Lingoing and Everyday Metrolingual Metalanguage

Book chapter by Alastair Pennycook and Emi Otsuji in Critical Perspectives on Linguistic Fixity and Fluidity. Languagised Lives by Jürgen Jaspers and Lian Malai Madsen (eds.), 2019.

book cover

Abstract

While the ways in which people talk about their everyday language use suggest that they live in a languagised world (a world in which language labels and enumerations are the common stuff of everyday language talk), their understanding of what those language labels mean may be both diverse and flexible. It is important not to make top-down assumptions about the meanings behind language labels. In this paper we are interested in the metrolingual metalanguage people use to describe everyday language use. This is not a question of a disjuncture between a delanguagised realm of academic analysis (such as the recent move towards translingual terminology) and a languagised realm of everyday metalanguage (where languages are named and labelled along normative lines), but rather a call to make visible what lies beneath such everyday terms and linguistic labels. Through an analysis of various discussions of everyday language use, we argue that although people often appear to talk in terms of fixed languages, such accounts are often flexible, negotiable and contestable. This is not therefore best understood in terms of a polarity between fixity and fluidity but rather as a flexible array of entangled language ideologies.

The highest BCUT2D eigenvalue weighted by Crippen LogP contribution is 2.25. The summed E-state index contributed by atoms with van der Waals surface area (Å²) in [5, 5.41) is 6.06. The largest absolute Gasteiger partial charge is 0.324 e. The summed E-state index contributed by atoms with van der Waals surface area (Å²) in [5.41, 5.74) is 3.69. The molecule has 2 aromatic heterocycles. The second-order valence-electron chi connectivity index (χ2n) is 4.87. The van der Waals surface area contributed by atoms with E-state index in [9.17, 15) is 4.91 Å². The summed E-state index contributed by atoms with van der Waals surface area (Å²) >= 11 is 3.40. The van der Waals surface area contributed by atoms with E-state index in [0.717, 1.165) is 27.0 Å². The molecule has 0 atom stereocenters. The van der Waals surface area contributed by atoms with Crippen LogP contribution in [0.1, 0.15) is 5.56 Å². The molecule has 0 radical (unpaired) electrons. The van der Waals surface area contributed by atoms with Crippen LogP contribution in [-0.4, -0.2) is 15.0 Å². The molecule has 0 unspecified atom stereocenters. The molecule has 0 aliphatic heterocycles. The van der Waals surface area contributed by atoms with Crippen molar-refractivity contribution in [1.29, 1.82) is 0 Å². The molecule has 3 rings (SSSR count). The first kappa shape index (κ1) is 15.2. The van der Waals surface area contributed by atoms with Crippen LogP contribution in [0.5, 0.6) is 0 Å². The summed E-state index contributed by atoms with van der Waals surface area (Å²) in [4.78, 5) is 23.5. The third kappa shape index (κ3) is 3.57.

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Published Feb. 5, 2020 1:58 PM - Last modified Feb. 5, 2020 1:58 PM